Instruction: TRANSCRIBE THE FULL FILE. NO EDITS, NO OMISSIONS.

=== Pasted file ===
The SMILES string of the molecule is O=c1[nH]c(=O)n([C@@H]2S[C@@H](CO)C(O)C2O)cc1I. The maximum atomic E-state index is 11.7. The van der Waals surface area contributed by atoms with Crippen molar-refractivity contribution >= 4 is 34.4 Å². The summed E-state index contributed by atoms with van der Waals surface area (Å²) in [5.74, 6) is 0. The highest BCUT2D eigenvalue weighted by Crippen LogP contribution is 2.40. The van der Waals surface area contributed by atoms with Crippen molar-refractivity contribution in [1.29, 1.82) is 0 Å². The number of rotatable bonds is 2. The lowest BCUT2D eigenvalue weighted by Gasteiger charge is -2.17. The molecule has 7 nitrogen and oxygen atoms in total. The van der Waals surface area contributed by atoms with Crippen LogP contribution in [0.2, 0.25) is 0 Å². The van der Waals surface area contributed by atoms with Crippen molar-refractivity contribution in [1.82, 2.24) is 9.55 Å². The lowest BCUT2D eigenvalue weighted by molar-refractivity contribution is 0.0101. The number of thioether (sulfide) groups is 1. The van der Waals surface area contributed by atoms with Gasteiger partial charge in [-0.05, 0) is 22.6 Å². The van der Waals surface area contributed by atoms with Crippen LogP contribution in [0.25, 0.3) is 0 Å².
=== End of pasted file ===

The SMILES string of the molecule is O=c1[nH]c(=O)n([C@@H]2S[C@@H](CO)C(O)C2O)cc1I. The maximum atomic E-state index is 11.7. The van der Waals surface area contributed by atoms with Crippen molar-refractivity contribution >= 4 is 34.4 Å². The summed E-state index contributed by atoms with van der Waals surface area (Å²) in [5.74, 6) is 0. The highest BCUT2D eigenvalue weighted by Crippen LogP contribution is 2.40. The van der Waals surface area contributed by atoms with Crippen molar-refractivity contribution in [1.29, 1.82) is 0 Å². The number of rotatable bonds is 2. The lowest BCUT2D eigenvalue weighted by Gasteiger charge is -2.17. The molecule has 7 nitrogen and oxygen atoms in total. The van der Waals surface area contributed by atoms with Crippen LogP contribution in [0.2, 0.25) is 0 Å². The van der Waals surface area contributed by atoms with Crippen molar-refractivity contribution in [1.82, 2.24) is 9.55 Å². The lowest BCUT2D eigenvalue weighted by molar-refractivity contribution is 0.0101. The number of thioether (sulfide) groups is 1. The van der Waals surface area contributed by atoms with Gasteiger partial charge in [-0.05, 0) is 22.6 Å². The van der Waals surface area contributed by atoms with Crippen LogP contribution in [0.25, 0.3) is 0 Å².